Posted on | December 17, 2013 | 18 Comments
The headline quote is from a very long Village Voice interview with former Chicago Sun-Times reporter Jim DeRogatis about the sexual accusations against pop singer R. Kelly. Since the release of the singer’s latest album, Black Panties, DeRogatis has quite evidently become angry at the way Kelly’s predatory conduct has been glossed over, or even tacitly endorsed, by some music journalists.
Part of the problem, as the interview makes clear, is the issue of race: “Kelly never misbehaved with a single white girl who sued him or that we know of. Mark Anthony Neal, the African-American scholar, makes this point: one white girl in Winnetka and the story would have been different. No, it was young black girls and all of them settled [their lawsuits against Kelley]. They settled because they felt they could get no justice whatsoever. They didn’t have a chance.”
That’s only part of the problem, however: Civil lawsuits are a poor substitute for criminal prosecution. Because Kelly’s accusers filed civil suits and accepted settlements rather than making criminal charges, the impression was created that the crimes alleged against Kelly weren’t actually crimes, and that the girls involved were just ”bitches, hos, and gold diggers,” as DeRogatis says.
Another part of the problem, DeRogatis explains, is that many music journalists aren’t very good journalists. That is to say, they’ve never done any actual reporting outside the world of record reviews and publicity-oriented interviews, and therefore don’t really know how to report a crime story:
A lot of people who are critics are fans and don’t come with any academic background, with any journalistic background, research background. Now, nobody knows everything, and far be it from me to say you’ve got to be a journalist or you have to have studied critical theory in the academy. Part of what we do is journalistic. Get the names right, get the dates right, get the facts right. Sometimes, on a very rare number of stories, there’s a deeper level of reporting required.
Some of our young critical peers, they’re 24 and all they know of Kelly’s past is some vague sense of scandal, because they were introduced to him as kids via Space Jam. A lot of your reporting on this is not online, it is not Google-able. Collective memory is that he “just” peed in a girl’s mouth. . . .
I feel that a lot of younger journalists came up through blogs, not journalism school. They are fearful to write about it because they don’t know what they can say, what language they can use, if they can be sued for even acknowledging charges.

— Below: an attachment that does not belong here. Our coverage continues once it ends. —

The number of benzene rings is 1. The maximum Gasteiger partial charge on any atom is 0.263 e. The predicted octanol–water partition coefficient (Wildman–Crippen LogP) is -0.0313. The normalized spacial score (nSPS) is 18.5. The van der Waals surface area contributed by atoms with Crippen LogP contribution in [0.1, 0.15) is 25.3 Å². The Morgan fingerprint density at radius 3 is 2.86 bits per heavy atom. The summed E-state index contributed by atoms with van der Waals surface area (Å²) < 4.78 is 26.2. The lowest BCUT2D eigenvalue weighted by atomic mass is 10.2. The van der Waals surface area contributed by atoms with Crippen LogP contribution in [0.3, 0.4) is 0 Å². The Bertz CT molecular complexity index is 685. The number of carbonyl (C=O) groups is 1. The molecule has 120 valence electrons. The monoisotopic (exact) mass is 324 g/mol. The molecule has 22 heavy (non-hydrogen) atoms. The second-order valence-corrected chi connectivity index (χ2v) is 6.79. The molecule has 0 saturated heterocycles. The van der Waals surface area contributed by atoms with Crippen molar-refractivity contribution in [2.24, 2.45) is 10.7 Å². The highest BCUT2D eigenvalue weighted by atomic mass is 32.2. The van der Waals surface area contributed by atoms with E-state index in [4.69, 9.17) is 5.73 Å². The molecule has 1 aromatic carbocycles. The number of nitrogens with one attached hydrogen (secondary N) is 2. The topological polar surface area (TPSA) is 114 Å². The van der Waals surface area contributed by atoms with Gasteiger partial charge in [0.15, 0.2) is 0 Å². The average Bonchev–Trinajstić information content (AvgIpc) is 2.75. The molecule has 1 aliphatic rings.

Now, let’s be clear: This is not about whether or not you went to journalism school. I didn’t go to j-school, nor did a lot of the journalists I’ve worked with over the years. In fact, many editors will tell you not to major in journalism, but to study history or political science.
The point is, most of the skills involved in reporting can only be learned on the job in real-world situations. How do you learn to do cops-and-courts reporting? By doing cops-and-courts reporting. Unfortunately, a lot of people in the world of journalism today have never had the experience of working at a small newspaper where a staff writer has to be able to do all kinds of reporting: If the cops-and-courts guy is out sick, somebody in the newsroom draws the short straw and has to go get the daily blotter report down at the sheriff’s department.
Anyway, as Jessica Hopper says, a lot of the original reporting about the accusations against R. Kelly is “not Google-able,” which is another problem of 21st-century journalism: The absurdly lazy belief that everything worth knowing about any subject will show up on the first page of a Google search. Everything on Wikipedia is accepted as gospel, and nothing else matters.
At the end of her interview with Jim DeRogatis, Hopper embeds multiple Scribd documents with Lexis-Nexis printouts of the original Sun-Times reporting about the accusations against R. Kelly and she quotes DeRogatis about Kelly’s crimes:
Rapes, plural. It is on record. Rapes in the dozen. So stop hedging your words and when you tell me what a brilliant ode to pussy Black Panties is, then realize that the next sentence should say: “This, from a man who has committed numerous rapes.” The guy was a monster! Just say it! We do have a justice system and he was acquitted. OK, fine. And these other women took the civil-lawsuit route. He was tried on very narrow grounds. He was tried on a 29-minute, 36-second videotape. He was tried on trading child pornography. He was not tried for rape. He was acquitted of making child pornography. He’s never been tried in court for rape, but look at the statistics. The numbers of rapes that happened, the numbers of rapes that were reported, the numbers of rapes that make it to court and then the conviction rate. I mean, it comes down to something minuscule. He’s never had his day in court as a rapist. It’s 15 years in the past now, but this record exists.